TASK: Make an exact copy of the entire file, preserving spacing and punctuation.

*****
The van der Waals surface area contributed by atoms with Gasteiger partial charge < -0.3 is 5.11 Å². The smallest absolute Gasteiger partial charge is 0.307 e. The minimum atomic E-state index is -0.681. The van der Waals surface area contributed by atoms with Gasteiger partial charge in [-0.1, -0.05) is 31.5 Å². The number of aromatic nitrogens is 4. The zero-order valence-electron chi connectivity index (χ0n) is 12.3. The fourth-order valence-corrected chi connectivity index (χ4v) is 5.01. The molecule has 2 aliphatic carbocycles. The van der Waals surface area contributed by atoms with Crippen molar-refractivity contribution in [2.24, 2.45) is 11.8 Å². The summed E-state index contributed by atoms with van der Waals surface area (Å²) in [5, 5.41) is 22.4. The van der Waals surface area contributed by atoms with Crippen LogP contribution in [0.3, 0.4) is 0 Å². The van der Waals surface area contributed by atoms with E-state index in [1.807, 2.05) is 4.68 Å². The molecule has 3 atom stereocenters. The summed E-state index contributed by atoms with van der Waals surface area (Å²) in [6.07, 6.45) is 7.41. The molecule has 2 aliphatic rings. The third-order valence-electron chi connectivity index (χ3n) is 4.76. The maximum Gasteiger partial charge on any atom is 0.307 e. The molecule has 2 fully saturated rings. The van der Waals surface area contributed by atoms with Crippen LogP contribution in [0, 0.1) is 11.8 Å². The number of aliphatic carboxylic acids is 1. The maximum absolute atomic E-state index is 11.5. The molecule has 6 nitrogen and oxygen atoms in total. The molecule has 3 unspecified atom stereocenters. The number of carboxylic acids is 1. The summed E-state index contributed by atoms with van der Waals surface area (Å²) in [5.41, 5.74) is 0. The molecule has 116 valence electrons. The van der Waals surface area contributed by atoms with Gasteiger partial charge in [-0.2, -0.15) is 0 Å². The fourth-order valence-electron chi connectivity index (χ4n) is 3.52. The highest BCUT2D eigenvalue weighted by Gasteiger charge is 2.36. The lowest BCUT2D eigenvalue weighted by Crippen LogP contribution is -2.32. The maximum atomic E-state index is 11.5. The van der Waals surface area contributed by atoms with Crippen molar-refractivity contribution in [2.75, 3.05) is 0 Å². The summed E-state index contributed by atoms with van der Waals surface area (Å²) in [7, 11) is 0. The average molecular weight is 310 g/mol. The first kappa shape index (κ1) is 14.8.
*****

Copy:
The van der Waals surface area contributed by atoms with Gasteiger partial charge < -0.3 is 5.11 Å². The smallest absolute Gasteiger partial charge is 0.307 e. The minimum atomic E-state index is -0.681. The van der Waals surface area contributed by atoms with Gasteiger partial charge in [-0.1, -0.05) is 31.5 Å². The number of aromatic nitrogens is 4. The zero-order valence-electron chi connectivity index (χ0n) is 12.3. The fourth-order valence-corrected chi connectivity index (χ4v) is 5.01. The molecule has 2 aliphatic carbocycles. The van der Waals surface area contributed by atoms with Crippen molar-refractivity contribution in [2.24, 2.45) is 11.8 Å². The summed E-state index contributed by atoms with van der Waals surface area (Å²) in [5, 5.41) is 22.4. The van der Waals surface area contributed by atoms with Crippen LogP contribution in [0.3, 0.4) is 0 Å². The van der Waals surface area contributed by atoms with E-state index in [1.807, 2.05) is 4.68 Å². The molecule has 3 atom stereocenters. The summed E-state index contributed by atoms with van der Waals surface area (Å²) in [6.07, 6.45) is 7.41. The molecule has 2 aliphatic rings. The third-order valence-electron chi connectivity index (χ3n) is 4.76. The maximum Gasteiger partial charge on any atom is 0.307 e. The molecule has 2 fully saturated rings. The van der Waals surface area contributed by atoms with Crippen LogP contribution in [0, 0.1) is 11.8 Å². The number of aliphatic carboxylic acids is 1. The maximum absolute atomic E-state index is 11.5. The molecule has 6 nitrogen and oxygen atoms in total. The molecule has 3 unspecified atom stereocenters. The number of carboxylic acids is 1. The summed E-state index contributed by atoms with van der Waals surface area (Å²) in [5.41, 5.74) is 0. The molecule has 116 valence electrons. The van der Waals surface area contributed by atoms with Gasteiger partial charge in [-0.2, -0.15) is 0 Å². The fourth-order valence-electron chi connectivity index (χ4n) is 3.52. The highest BCUT2D eigenvalue weighted by Gasteiger charge is 2.36. The lowest BCUT2D eigenvalue weighted by Crippen LogP contribution is -2.32. The maximum atomic E-state index is 11.5. The van der Waals surface area contributed by atoms with Crippen molar-refractivity contribution in [2.75, 3.05) is 0 Å². The summed E-state index contributed by atoms with van der Waals surface area (Å²) in [7, 11) is 0. The average molecular weight is 310 g/mol. The first kappa shape index (κ1) is 14.8.